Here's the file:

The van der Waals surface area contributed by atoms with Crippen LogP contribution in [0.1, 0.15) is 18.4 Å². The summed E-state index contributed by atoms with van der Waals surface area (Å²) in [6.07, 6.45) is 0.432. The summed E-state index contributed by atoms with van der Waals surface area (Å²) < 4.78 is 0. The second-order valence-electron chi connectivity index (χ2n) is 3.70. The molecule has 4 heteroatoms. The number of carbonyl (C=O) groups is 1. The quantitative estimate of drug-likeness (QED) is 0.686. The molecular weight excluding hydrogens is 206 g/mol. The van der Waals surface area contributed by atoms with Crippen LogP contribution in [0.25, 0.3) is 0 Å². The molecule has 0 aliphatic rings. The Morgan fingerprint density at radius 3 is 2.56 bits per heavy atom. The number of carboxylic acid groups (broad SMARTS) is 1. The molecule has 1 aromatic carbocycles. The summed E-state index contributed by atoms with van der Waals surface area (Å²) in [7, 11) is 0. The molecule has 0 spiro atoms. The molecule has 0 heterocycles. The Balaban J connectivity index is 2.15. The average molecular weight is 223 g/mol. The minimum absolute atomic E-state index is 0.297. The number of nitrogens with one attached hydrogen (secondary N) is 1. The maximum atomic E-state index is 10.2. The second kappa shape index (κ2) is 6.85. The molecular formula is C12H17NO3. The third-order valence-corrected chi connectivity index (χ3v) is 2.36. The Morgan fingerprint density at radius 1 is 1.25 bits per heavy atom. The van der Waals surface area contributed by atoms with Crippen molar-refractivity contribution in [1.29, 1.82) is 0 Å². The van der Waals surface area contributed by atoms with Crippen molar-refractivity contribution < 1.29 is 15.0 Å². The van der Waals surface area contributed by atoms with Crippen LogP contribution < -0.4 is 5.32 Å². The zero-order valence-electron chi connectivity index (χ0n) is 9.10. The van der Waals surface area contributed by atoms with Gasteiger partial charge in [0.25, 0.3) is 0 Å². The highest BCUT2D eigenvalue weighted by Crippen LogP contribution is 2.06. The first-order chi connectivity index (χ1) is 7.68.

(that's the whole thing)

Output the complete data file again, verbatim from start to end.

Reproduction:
The van der Waals surface area contributed by atoms with Crippen LogP contribution in [0.1, 0.15) is 18.4 Å². The summed E-state index contributed by atoms with van der Waals surface area (Å²) in [6.07, 6.45) is 0.432. The summed E-state index contributed by atoms with van der Waals surface area (Å²) < 4.78 is 0. The second-order valence-electron chi connectivity index (χ2n) is 3.70. The molecule has 4 heteroatoms. The number of carbonyl (C=O) groups is 1. The quantitative estimate of drug-likeness (QED) is 0.686. The molecular weight excluding hydrogens is 206 g/mol. The van der Waals surface area contributed by atoms with Crippen LogP contribution in [0.25, 0.3) is 0 Å². The molecule has 0 aliphatic rings. The Morgan fingerprint density at radius 3 is 2.56 bits per heavy atom. The number of carboxylic acid groups (broad SMARTS) is 1. The molecule has 1 aromatic carbocycles. The summed E-state index contributed by atoms with van der Waals surface area (Å²) in [7, 11) is 0. The molecule has 0 spiro atoms. The molecule has 0 heterocycles. The Balaban J connectivity index is 2.15. The average molecular weight is 223 g/mol. The minimum absolute atomic E-state index is 0.297. The number of nitrogens with one attached hydrogen (secondary N) is 1. The maximum atomic E-state index is 10.2. The second kappa shape index (κ2) is 6.85. The molecular formula is C12H17NO3. The third-order valence-corrected chi connectivity index (χ3v) is 2.36. The Morgan fingerprint density at radius 1 is 1.25 bits per heavy atom. The van der Waals surface area contributed by atoms with Crippen molar-refractivity contribution in [1.29, 1.82) is 0 Å². The van der Waals surface area contributed by atoms with Crippen molar-refractivity contribution < 1.29 is 15.0 Å². The van der Waals surface area contributed by atoms with Crippen LogP contribution < -0.4 is 5.32 Å². The zero-order valence-electron chi connectivity index (χ0n) is 9.10. The van der Waals surface area contributed by atoms with Gasteiger partial charge in [0.25, 0.3) is 0 Å². The highest BCUT2D eigenvalue weighted by Crippen LogP contribution is 2.06. The first-order chi connectivity index (χ1) is 7.68.